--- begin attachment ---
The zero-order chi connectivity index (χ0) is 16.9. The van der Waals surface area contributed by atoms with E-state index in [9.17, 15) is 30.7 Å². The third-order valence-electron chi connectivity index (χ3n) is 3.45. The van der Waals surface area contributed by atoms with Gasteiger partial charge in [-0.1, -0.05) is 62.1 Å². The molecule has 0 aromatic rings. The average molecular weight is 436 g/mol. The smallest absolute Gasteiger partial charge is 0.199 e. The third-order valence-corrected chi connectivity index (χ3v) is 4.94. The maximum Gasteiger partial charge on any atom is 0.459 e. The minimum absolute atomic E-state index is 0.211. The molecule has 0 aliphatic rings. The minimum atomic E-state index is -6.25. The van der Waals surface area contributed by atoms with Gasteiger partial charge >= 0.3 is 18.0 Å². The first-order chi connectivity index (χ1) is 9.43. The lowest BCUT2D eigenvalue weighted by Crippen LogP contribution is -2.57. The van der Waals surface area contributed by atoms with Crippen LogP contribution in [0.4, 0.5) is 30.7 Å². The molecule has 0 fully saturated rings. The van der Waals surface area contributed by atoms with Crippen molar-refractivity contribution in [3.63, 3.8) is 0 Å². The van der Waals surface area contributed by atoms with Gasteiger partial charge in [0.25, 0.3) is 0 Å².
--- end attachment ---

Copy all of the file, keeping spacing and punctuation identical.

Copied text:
The zero-order chi connectivity index (χ0) is 16.9. The van der Waals surface area contributed by atoms with E-state index in [9.17, 15) is 30.7 Å². The third-order valence-electron chi connectivity index (χ3n) is 3.45. The van der Waals surface area contributed by atoms with Gasteiger partial charge in [-0.1, -0.05) is 62.1 Å². The molecule has 0 aromatic rings. The average molecular weight is 436 g/mol. The smallest absolute Gasteiger partial charge is 0.199 e. The third-order valence-corrected chi connectivity index (χ3v) is 4.94. The maximum Gasteiger partial charge on any atom is 0.459 e. The minimum absolute atomic E-state index is 0.211. The molecule has 0 aliphatic rings. The minimum atomic E-state index is -6.25. The van der Waals surface area contributed by atoms with Gasteiger partial charge >= 0.3 is 18.0 Å². The first-order chi connectivity index (χ1) is 9.43. The lowest BCUT2D eigenvalue weighted by Crippen LogP contribution is -2.57. The van der Waals surface area contributed by atoms with Crippen LogP contribution in [0.4, 0.5) is 30.7 Å². The molecule has 0 fully saturated rings. The van der Waals surface area contributed by atoms with Crippen molar-refractivity contribution in [3.63, 3.8) is 0 Å². The van der Waals surface area contributed by atoms with Gasteiger partial charge in [0.25, 0.3) is 0 Å².